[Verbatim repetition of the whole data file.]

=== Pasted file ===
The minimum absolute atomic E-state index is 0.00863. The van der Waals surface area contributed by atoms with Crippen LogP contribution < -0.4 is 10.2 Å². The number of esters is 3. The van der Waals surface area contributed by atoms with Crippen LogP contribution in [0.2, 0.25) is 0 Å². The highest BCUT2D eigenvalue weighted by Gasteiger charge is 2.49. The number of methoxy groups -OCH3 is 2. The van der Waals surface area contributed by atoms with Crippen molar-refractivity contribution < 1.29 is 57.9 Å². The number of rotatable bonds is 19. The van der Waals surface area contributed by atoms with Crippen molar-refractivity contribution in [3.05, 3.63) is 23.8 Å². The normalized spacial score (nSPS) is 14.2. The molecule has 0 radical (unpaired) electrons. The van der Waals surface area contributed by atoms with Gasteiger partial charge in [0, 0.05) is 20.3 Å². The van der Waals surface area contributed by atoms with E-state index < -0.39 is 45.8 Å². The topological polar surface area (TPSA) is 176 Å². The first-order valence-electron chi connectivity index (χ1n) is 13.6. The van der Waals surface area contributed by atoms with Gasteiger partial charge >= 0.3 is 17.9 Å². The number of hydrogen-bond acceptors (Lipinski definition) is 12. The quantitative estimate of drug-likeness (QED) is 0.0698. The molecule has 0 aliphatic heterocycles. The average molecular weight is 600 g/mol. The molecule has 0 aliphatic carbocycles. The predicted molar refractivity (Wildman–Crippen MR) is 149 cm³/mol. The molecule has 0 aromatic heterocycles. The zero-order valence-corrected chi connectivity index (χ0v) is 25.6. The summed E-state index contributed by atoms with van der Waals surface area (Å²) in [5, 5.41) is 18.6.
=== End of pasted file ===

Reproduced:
The minimum absolute atomic E-state index is 0.00863. The van der Waals surface area contributed by atoms with Crippen LogP contribution < -0.4 is 10.2 Å². The number of esters is 3. The van der Waals surface area contributed by atoms with Crippen LogP contribution in [0.2, 0.25) is 0 Å². The highest BCUT2D eigenvalue weighted by Gasteiger charge is 2.49. The number of methoxy groups -OCH3 is 2. The van der Waals surface area contributed by atoms with Crippen molar-refractivity contribution < 1.29 is 57.9 Å². The number of rotatable bonds is 19. The van der Waals surface area contributed by atoms with Crippen molar-refractivity contribution in [3.05, 3.63) is 23.8 Å². The normalized spacial score (nSPS) is 14.2. The molecule has 0 radical (unpaired) electrons. The van der Waals surface area contributed by atoms with Gasteiger partial charge in [0, 0.05) is 20.3 Å². The van der Waals surface area contributed by atoms with E-state index < -0.39 is 45.8 Å². The topological polar surface area (TPSA) is 176 Å². The first-order valence-electron chi connectivity index (χ1n) is 13.6. The van der Waals surface area contributed by atoms with Gasteiger partial charge >= 0.3 is 17.9 Å². The number of hydrogen-bond acceptors (Lipinski definition) is 12. The quantitative estimate of drug-likeness (QED) is 0.0698. The molecule has 0 aliphatic heterocycles. The average molecular weight is 600 g/mol. The molecule has 0 aliphatic carbocycles. The predicted molar refractivity (Wildman–Crippen MR) is 149 cm³/mol. The molecule has 0 aromatic heterocycles. The zero-order valence-corrected chi connectivity index (χ0v) is 25.6. The summed E-state index contributed by atoms with van der Waals surface area (Å²) in [5, 5.41) is 18.6.